News & Commentary

A victory for diversity as High Court backs Asserson in coroner case

The High Court today (27 April 2018) ruled that the protocol issued by Coroner Hassell on 30 October 2017 that “No death will be prioritised in any way over any other because of the religion of the deceased or family” (the ‘Protocol’) was ‘unlawful’; ‘irrational’ and ‘discriminatory’. The validity of the Protocol (widely known as the ‘Cab Rank’ rule) was therefore struck down and quashed. This high-profile case has received support from the Prime Minister, Sadiq Kahn, the London Assembly and Jewish & Muslim leaders.

 Hassell will now need to return to her Inner North London coronial practice, and run it in accordance with English Law, which is designed to defend diversity.

The 34 page judgement by Lord Justice Singh, sitting with Mrs Justice Whipple, was unremitting in its criticism of Coroner Hassell. The words ‘inflexible’ ‘unlawful’ ‘over-rigid’ ‘discriminatory’ ‘incapable of rational justification’ and ‘misguided’ were just some of the epithets used by the Judges to describe either Ms Hassell, her Protocol, or both.

Ms Hassell cannot claim ignorance of the devastating effect which her Protocol had on Jews, Muslims, and others with a strong need for speedy burial. The Judges found that “it is very clear from the various materials submitted by the Defendant that she was acutely aware of the impact her policy might have on certain minority religious communities within her area.” So why did she not bother to get legal advice in the first place; and why did she not reconsider her Protocol once she was aware of the legal arguments against it. She had said she would reconsider, but failed to keep true to her word.

The Claimants were not seeking automatic priority. The Court confirmed: “we agree with the Claimants and the Chief Coroner that … there should be no rule of automatic priority for those seeking expedition on religious grounds.  That is not what the Claimants were seeking.”

Nor was the Claimant seeking to gain different treatment for any one particular group. They accepted that many groups might have a good reason to require a speedy burial, and thus need different treatment to others who do not need a speedy burial.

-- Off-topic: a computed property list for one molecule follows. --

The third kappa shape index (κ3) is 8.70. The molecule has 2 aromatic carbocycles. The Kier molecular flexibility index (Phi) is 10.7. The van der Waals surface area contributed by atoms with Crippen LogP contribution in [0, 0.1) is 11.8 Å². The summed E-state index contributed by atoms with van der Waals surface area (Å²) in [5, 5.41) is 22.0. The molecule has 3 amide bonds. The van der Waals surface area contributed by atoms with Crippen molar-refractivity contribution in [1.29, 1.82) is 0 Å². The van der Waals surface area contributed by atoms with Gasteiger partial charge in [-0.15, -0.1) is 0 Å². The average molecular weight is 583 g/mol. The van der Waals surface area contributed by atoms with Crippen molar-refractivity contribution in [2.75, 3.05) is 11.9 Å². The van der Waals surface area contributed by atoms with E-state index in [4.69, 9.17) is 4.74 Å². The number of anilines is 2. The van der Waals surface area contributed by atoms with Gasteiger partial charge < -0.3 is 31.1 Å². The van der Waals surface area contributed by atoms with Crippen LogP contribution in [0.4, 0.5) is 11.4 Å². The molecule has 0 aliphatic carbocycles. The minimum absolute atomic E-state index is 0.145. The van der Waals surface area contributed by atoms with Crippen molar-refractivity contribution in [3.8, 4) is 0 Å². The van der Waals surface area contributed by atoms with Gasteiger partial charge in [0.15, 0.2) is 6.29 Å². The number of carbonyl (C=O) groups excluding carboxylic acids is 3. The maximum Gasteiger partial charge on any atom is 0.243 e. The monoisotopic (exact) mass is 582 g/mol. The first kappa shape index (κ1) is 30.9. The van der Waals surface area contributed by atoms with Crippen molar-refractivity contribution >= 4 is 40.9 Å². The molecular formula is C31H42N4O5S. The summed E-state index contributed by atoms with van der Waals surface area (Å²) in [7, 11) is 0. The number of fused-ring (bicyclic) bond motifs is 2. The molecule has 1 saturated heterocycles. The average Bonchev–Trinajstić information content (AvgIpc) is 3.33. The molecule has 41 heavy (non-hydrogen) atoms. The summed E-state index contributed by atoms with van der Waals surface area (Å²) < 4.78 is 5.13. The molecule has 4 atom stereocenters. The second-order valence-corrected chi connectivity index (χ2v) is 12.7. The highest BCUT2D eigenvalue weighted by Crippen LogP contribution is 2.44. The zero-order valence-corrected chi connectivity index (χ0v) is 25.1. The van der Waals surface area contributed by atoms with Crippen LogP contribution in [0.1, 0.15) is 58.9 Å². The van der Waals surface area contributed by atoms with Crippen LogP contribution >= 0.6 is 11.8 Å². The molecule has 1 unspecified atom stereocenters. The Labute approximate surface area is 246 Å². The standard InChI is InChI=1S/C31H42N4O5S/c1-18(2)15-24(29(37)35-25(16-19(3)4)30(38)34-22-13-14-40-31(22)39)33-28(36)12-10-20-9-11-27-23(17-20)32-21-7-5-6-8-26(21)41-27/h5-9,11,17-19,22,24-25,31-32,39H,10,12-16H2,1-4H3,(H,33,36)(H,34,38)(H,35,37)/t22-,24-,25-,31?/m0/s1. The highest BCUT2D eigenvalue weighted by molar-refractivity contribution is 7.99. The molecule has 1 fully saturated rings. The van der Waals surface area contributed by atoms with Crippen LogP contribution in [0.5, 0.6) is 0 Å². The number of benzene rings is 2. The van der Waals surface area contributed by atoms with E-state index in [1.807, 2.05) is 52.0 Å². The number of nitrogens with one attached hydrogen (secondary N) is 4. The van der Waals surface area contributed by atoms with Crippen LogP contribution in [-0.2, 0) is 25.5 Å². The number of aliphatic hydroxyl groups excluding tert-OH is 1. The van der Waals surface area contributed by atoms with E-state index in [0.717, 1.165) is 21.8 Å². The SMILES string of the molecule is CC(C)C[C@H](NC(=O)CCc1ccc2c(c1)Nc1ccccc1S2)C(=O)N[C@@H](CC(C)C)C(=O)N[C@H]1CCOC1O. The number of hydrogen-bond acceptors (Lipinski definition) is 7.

What the Claimants sought was that, in the exercise of her duty, Ms Hassell strikes a fair balance between the rights of the individual – in the Claimant’s case a religious need to bury quickly – and the interests of the community. Hassell completely failed to strike such a balance. As Singh LJ said:

“The fundamental flaw in the present policy adopted by the Defendant is that it fails to strike any balance at all, let alone a fair balance.”

 The European Convention on Human Rights (ECHR); the Equalities Act 2010; and the Human Rights Act 1998 all give a range of protections to different groups within society. Mr Grodzinski QC argued for the Claimant that Hassell’s Protocol manifestly breached this legislation, which underpins Britain’s dedication to supporting a diverse and pluralist society. The Court agreed.

The Court quoted from BBC v Secretary of State for Justice, where Singh J held “that the hallmarks of a democratic society are pluralism, tolerance and broad-mindedness …”

 At its heart the Court found that Hassell simply did not understand the importance of treating people differently when they have different characteristics. For example, to refer to one earlier case, a prisoner who is a Buddhist vegetarian will be given equal treatment if offered the same food as all other prisoners; but the effect on him will not be equal if that food is meat, which he cannot eat. He will starve. Other prisoners will not. LJ Singh held:

“What on its face looks like a general policy which applies to everyone equally may in fact have an unequal impact on a minority.  In other words, to treat everyone in the same way is not necessarily to treat them equally.  Uniformity is not the same thing as equality.”

The Judgement also relied on R (MA) v Secretary of State for Work and Pensions [2013] EWHC 2213 (Admin), at para. 38 where Laws LJ held: